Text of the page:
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Movie Review

‘Fifi Howls from Happiness’ a revealing portrait of ‘Persian Picasso’

The documentary looks at artist Bahman Mohassess. Music Box Films/Courtesy of Music Box Films

Bahman Mohassess, who died in obscurity in Rome in 2010 at age 79, has been called the “Persian Picasso.” He might also be called the Persian Francis Bacon, or Salvador Dali, or any number of modernist artists, because his paintings, collages, and sculptures draw on an eclectic range of inspirations. But they have in common a distinctive weirdness, nihilism, and gleeful despair.

In person, as seen in “Fifi Howls From Happiness,” Mitra Farahani’s ambitious and self-reflexive documentary of the artist’s last days, Mohassess enthusiastically acts out those traits. It’s a performance enhanced by his diabolical, phlegm-choked laughter at his own bleakly ironic pronouncements and denunciations of the world in general.

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He has good reason to be cynical and bitter. Despite Olympian disdain, Mohassess expresses Swiftian indignation at the injustices, cruelties, and stupidities of the world. Many of his works respond to specific man-made catastrophes and atrocities, such as the assassination of Martin Luther King and environmental disasters. Far from being didactic, these works penetrate to an essence of tragedy that transcends the specific occasion.

Mohassess has also suffered from the whims of history. A renowned artist in Tehran before the Islamic Revolution of 1979 (excerpts from a 1967 Iranian TV documentary show him at his acerbic best, mocking wealthy patrons for being sycophantic and craven), Mohassess, who was gay, left the theocratic state for Rome. Knowing that the new government would destroy his artwork, especially that commissioned by the deposed shah, he destroyed most of it himself. He shows Farahani page after page of reproductions of his work, some of them uncannily beautiful and disturbing, triumphantly declaring them “dead!” It doesn’t matter, he insists. Posterity and fame mean nothing.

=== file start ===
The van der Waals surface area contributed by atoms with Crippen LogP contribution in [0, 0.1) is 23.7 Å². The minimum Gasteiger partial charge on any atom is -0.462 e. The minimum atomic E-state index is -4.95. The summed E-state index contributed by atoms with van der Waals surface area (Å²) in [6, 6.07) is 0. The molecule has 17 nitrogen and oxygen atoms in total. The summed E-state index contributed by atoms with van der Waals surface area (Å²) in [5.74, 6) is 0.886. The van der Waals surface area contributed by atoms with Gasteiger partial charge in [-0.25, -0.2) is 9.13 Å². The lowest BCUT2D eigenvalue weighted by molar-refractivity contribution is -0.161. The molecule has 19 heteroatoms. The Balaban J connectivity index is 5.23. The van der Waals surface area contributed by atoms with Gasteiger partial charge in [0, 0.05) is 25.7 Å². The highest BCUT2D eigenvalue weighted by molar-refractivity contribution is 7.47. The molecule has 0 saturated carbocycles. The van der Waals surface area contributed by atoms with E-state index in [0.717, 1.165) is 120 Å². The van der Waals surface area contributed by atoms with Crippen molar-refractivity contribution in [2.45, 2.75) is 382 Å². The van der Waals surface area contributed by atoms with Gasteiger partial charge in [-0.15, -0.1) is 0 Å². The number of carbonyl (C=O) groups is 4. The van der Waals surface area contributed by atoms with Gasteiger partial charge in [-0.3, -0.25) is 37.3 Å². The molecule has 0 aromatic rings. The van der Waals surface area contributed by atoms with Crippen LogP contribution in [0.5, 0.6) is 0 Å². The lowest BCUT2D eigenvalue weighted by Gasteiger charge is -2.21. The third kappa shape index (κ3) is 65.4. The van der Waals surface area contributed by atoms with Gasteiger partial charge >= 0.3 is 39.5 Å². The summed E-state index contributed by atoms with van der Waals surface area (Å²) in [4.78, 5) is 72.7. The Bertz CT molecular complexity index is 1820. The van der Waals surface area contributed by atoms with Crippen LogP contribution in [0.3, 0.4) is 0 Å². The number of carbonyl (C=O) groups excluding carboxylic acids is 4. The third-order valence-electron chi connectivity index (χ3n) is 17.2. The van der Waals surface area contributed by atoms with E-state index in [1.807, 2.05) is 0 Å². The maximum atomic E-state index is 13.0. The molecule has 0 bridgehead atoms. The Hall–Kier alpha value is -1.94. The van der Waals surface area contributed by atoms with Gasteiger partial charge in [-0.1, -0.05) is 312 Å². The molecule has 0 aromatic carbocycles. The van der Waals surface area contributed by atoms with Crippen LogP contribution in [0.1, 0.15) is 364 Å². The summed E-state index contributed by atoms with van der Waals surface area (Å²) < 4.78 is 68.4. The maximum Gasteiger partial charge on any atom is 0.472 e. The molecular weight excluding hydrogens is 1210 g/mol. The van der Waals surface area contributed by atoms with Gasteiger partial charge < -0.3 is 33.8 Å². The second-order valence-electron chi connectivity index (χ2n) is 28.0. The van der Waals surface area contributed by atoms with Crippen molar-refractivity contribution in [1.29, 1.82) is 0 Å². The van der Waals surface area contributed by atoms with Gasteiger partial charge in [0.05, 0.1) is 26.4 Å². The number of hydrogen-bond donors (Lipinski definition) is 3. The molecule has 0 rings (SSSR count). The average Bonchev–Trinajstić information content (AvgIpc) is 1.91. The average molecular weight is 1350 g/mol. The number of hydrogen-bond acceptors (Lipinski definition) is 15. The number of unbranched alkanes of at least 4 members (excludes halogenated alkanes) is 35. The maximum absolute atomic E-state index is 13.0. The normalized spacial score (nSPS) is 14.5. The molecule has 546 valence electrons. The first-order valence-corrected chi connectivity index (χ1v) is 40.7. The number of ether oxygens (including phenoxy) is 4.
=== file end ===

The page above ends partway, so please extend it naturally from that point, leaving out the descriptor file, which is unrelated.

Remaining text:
Nonetheless, he has an artist’s ego, and agrees to let Farahani film him in what turns out to be a legacy of sorts. He asserts control over the filmmaking. In voice-over he tells her what epigraphs to put over each of the film’s three chapters, suggesting that she include images of the ocean or of Roman street life to break up the monotony of him sitting on a sofa in his hotel room with the painting of the title — one of his first, which he refuses to part with — hanging over his shoulder. It’s a red figure without hands, its face a gaping void.

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Some intrigue enters the picture when Iranian brothers living in Dubai arrive to commission a new work. And the interaction of Farahani with the master provides a melancholy pas de deux of disillusionment and idealism, underscored by Farahani’s overwrought voice-over narration.

Whatever its virtues and flaws, “Fifi” performs the vital service of acquainting the world with an artist who deserves — despite his own dismissal of such notions — world recognition, if not immortality.

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Peter Keough can be reached at petervkeough@gmail.com.